by [author 3]
Playcrafters of Skippack opened last night with STEEL MAGNOLIAS by Robert Harling. This is the well-known show about Truvy Jones and the ladies of Chinaquapin Parish, Louisiana who come to Truvy’s beauty salon. STEEL MAGNOLIAS is what the more chauvinistic of us would classify as the theatre equivalent of a “chick flick” and as such is the perfect subject for a He Said/She Said set of reviews.
Upon entering the theater, we see the interior of Truvy’s salon. Set Designer David Stangl did a great job of creating a working environment for the ladies that is both intimate and open. As the show opens, we are instantly transported to Louisiana with Truvy (Sandie Rollins) giving Annelle (Alathia Joy Campbell) a working interview. They are soon joined by the other ladies; Ouiser (Regina DePaolis), Clairee (Nancy Kadwill), M’Lynn (Lauren Rozensky Flanagan) and Shelby (Ashley Werner.) Michael Nelson “appears” on stage as the disembodied voice of the radio DJ.As Truvy, the focal point around which the stories revolve, Rollins gives a stellar performance. Her character is consistent, real, and sincere. When she was the main focus on stage, there was a real electricity. Kadwill as Clairee shines as the widow of the town’s mayor who grows into a businesswoman. Her interplay with the other characters was a lot of fun. Werner’s Shelby shows a wonderful growth in her character, beginning as a somewhat-spoiled bride to be, and growing into a mature, realistic woman. DePaolis’ Ouiser was delightful…a grouchy neighbor lady with the hidden heart of gold. She was able to show her character’s true love for her friends through the crusty exterior. Campbell did a solid job as Annelle…her line delivery was at times very rushed and sounded scripted, but I attribute much of that to opening night jitters and inexperience. Her relative youth will serve her well as the production progresses, and she has a very fine cast to learn her craft from. Special mention must be made of the performance of Flanagan as M’Lynn. The relationship between M’Lynn and Shelby is a very tricky one to carry off, and both Flanagan and Werner did a beautiful job of portraying the complexity of that relationship. Flanagan has a lengthy scene in the second act that was incredible…the pacing and intensity of the emotions had many in the audience in tears.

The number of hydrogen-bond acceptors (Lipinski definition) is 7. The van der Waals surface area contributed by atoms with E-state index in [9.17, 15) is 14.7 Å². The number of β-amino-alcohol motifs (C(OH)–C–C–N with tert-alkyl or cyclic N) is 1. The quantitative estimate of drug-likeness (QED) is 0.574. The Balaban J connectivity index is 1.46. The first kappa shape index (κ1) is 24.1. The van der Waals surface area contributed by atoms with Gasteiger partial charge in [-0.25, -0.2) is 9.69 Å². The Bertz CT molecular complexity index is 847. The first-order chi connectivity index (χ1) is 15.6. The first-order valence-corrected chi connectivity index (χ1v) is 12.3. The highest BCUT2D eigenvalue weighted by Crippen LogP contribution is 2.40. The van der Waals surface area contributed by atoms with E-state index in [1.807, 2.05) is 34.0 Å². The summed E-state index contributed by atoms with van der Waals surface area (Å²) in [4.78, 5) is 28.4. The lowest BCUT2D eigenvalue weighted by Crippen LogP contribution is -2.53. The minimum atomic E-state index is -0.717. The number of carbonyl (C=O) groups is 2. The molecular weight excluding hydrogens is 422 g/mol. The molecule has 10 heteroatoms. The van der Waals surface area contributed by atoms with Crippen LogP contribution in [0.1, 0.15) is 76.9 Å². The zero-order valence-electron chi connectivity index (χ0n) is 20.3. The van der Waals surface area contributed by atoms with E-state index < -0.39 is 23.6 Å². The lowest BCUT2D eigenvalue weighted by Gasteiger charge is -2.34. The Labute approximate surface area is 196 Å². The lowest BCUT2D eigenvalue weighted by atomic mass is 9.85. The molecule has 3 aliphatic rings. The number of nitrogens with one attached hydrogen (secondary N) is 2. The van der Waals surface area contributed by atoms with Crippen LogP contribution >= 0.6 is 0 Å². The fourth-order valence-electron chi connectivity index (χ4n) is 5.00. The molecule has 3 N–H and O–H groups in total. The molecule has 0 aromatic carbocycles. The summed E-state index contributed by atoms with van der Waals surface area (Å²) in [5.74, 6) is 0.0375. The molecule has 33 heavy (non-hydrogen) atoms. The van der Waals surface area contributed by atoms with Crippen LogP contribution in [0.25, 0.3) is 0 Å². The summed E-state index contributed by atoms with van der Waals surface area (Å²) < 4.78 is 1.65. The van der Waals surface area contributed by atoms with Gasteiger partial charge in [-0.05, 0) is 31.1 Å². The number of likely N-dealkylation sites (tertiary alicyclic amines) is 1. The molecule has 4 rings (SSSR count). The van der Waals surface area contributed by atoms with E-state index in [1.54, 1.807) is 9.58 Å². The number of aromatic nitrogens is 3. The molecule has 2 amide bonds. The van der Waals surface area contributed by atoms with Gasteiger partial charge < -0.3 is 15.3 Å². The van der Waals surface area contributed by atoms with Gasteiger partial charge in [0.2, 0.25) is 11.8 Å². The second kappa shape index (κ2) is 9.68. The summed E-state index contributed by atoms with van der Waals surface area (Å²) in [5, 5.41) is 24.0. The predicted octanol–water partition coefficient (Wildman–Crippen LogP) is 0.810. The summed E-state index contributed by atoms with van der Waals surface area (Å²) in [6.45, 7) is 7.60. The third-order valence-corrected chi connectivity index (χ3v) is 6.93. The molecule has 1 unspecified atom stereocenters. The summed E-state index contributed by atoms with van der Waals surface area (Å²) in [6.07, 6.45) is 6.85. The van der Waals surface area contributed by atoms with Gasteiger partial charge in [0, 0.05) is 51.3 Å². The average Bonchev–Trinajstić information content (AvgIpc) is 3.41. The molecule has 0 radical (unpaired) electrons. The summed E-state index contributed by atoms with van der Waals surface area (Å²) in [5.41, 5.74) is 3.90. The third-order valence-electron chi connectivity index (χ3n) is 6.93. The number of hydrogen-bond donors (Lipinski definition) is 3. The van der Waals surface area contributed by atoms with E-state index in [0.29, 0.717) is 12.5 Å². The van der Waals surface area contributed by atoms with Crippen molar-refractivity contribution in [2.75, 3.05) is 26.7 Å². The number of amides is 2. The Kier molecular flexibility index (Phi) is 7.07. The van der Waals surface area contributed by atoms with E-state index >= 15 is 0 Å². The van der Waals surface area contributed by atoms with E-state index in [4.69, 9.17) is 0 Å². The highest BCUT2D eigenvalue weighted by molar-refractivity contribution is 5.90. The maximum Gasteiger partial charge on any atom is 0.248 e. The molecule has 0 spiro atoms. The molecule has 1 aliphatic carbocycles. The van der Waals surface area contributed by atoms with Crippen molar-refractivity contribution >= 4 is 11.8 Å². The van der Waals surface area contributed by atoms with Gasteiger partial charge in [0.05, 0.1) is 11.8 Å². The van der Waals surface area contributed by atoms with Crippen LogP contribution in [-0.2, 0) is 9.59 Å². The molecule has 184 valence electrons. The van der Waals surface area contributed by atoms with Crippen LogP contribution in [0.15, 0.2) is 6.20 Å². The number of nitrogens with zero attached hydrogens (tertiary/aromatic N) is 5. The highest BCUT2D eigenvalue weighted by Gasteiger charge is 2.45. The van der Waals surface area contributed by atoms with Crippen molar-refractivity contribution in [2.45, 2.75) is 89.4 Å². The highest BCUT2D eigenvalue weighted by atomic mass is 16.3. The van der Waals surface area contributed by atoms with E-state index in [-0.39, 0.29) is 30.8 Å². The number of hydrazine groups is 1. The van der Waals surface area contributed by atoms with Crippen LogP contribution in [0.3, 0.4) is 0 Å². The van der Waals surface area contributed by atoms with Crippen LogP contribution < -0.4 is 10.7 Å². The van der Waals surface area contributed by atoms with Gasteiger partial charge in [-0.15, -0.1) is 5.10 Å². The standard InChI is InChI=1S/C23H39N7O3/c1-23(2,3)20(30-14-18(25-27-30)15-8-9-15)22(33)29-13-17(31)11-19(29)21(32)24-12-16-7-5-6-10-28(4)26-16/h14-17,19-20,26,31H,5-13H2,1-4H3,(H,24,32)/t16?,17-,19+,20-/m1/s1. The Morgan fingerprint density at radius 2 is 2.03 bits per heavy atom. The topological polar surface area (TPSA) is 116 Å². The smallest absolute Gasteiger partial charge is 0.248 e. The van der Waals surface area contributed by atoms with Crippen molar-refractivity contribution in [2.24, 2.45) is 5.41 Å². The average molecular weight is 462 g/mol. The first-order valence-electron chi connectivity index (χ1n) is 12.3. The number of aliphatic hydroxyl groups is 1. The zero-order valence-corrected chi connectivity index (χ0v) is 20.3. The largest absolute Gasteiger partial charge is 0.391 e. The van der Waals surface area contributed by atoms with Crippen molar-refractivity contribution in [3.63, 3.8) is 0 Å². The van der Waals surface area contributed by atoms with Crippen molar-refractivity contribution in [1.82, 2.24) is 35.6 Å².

I was a bit surprised to see that this production had a male director…the complexity of the relationships lends itself more easily to a woman. However, Chip Breithaupt (ably assisted by Alison Januzelli) did a wonderful job of allowing the story to tell itself, as well as bringing out all of the emotional subtext of the script. The pacing was wonderful, never dragging, and the subtle looks and reactions of the actors were very well done. The costumes were wonderful, adding the right touch of the South to the characters. The lighting design was very good except for one very annoying dark spot on Stage Right…please correct that! The execution was a bit erratic…the lighting tech has a very heavy hand and hopefully will learn subtlety of lighting changes as the production progresses.